GHTC provides recommendations to USG to strengthen support for R&D in pandemic accord
GHTC's recommendations to the US government to improve the zero draft of the intergovernmental negotiating body (INB) on the pandemic treaty submitted at a public hearing on the INB process held by the US Department of Health and Human Services.
The Global Health Technologies Coalition (GHTC) is a coalition of more than 45 nonprofit organizations, academic institutions, and aligned businesses advancing policies to accelerate the creation of new drugs, vaccines, diagnostics, and other tools that bring healthy lives within reach for all people.
GHTC welcomes the efforts by both the World Health Organization (WHO) and member states in recent months to arrive at the current draft of considerations for the intergovernmental negotiating body (INB) pandemic treaty, known as WHO CA+, which we believe is a strong starting point for negotiations. We appreciate the US government, particularly leadership from the Departments of Health & Human Services and State, for providing this consultative opportunity and highlight that our focus remains the innovation of and equitable access to health tools, thereby strengthening the world’s capacities for preventing, preparing for, responding to, and recovering from pandemics.
Our comments build on previous comments GHTC made as part of the open consultations and public hearings, and in this submission, we seek to highlight issues within the zero draft for the US government that are either missing or could be further clarified or amended.
Recommendations for Objectives and Vision
1. Addressing inequities in access to health tools should be a central objective.
There is currently no reference to ensuring equitable access to affordable health tools as part of the objective or vision. Addressing inequities in access to health tools should be a central objective of the WHO CA+. COVID-19 clearly showed that equitable access is the “unfinished business” of global health and is imperative to “save lives,” as the WHO CA+ aim states. Suggested amendment: Article 3 objective(s) should be amended ‘[ADD Ensuring the discovery, development, availability, and timely and equitable access to affordable medical and other pandemic response products].’
Recommendations for Article 7: Access to technology: Promoting sustainable and equitably distributed production and transfer of technology and know-how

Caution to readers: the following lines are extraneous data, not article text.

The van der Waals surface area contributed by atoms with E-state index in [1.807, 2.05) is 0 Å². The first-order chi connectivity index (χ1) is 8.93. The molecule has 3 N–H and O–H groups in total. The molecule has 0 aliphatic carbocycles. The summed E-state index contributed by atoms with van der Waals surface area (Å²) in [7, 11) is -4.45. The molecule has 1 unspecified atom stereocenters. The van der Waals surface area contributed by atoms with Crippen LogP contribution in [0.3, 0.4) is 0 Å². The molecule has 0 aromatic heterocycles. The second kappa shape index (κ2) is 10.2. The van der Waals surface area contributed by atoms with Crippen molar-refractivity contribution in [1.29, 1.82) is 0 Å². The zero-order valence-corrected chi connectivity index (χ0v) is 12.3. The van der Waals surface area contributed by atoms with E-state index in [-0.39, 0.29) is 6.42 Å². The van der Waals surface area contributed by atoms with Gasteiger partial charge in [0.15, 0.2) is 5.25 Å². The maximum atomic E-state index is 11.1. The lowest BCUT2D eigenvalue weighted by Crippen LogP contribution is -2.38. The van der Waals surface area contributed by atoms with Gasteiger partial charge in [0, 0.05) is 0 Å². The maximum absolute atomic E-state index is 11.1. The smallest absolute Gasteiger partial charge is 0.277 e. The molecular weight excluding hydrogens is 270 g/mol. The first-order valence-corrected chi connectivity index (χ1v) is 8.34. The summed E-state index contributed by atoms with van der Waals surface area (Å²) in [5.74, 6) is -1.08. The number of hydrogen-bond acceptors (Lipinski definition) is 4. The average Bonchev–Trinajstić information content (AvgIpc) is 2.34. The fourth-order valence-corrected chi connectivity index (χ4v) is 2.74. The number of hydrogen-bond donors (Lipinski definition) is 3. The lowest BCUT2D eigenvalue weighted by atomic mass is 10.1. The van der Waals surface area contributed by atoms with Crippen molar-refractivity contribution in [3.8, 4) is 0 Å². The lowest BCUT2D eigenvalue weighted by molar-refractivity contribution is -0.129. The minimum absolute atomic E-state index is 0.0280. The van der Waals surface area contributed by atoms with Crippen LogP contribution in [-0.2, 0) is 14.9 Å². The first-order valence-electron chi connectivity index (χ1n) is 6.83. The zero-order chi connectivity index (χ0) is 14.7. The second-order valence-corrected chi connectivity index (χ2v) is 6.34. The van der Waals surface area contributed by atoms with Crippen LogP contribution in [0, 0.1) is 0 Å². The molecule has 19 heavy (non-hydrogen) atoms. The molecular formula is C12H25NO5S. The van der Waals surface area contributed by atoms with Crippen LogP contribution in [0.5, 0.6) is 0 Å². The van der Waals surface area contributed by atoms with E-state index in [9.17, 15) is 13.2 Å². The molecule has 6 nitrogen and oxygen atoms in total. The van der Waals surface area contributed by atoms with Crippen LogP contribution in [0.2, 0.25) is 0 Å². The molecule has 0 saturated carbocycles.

2. Incentivize research for medical countermeasures (MCMs) for outbreaks in low- and middle-income countries (LMICs).
We note that this article does not cover incentivizing continuous research to develop MCMs for diseases that cause outbreaks primarily in lower- and middle-income countries but are not profitable for manufacturers to produce, such as those for cholera, Ebola/Marburg fever, and other neglected tropical diseases. Continuous research can accelerate the development of MCMs for novel pathogens, as was the case when research on an mRNA vaccine for HIV contributed to speeding up the development of the COVID-19 vaccine. A provision should be added for incentivizing such research.
3. Ensure accountability of equity principles for MCMs.
Article 7 outlines important principles of an effective and equitable system for developing the research base needed to accelerate the production of pandemic countermeasures; however, the zero draft does not currently include provisions for accountability of these principles. GHTC would also appreciate more clarity on whether the newly proposed MCMs platform could eventually fit into this space.
Recommendations for Article 8: Regulatory strengthening
4. Elevate the need for regional regulatory coordination and capacity.
A stronger emphasis on building the capacity of regional regulatory bodies, like the newly formed African Medicines Agency, is important. Investing in the regulatory capacity, and not just harmonization, of these regional bodies, will help fill gaps for LMICs that are lacking national capacity.
5. Highlight national and regional regulatory policies and protocols for health emergencies.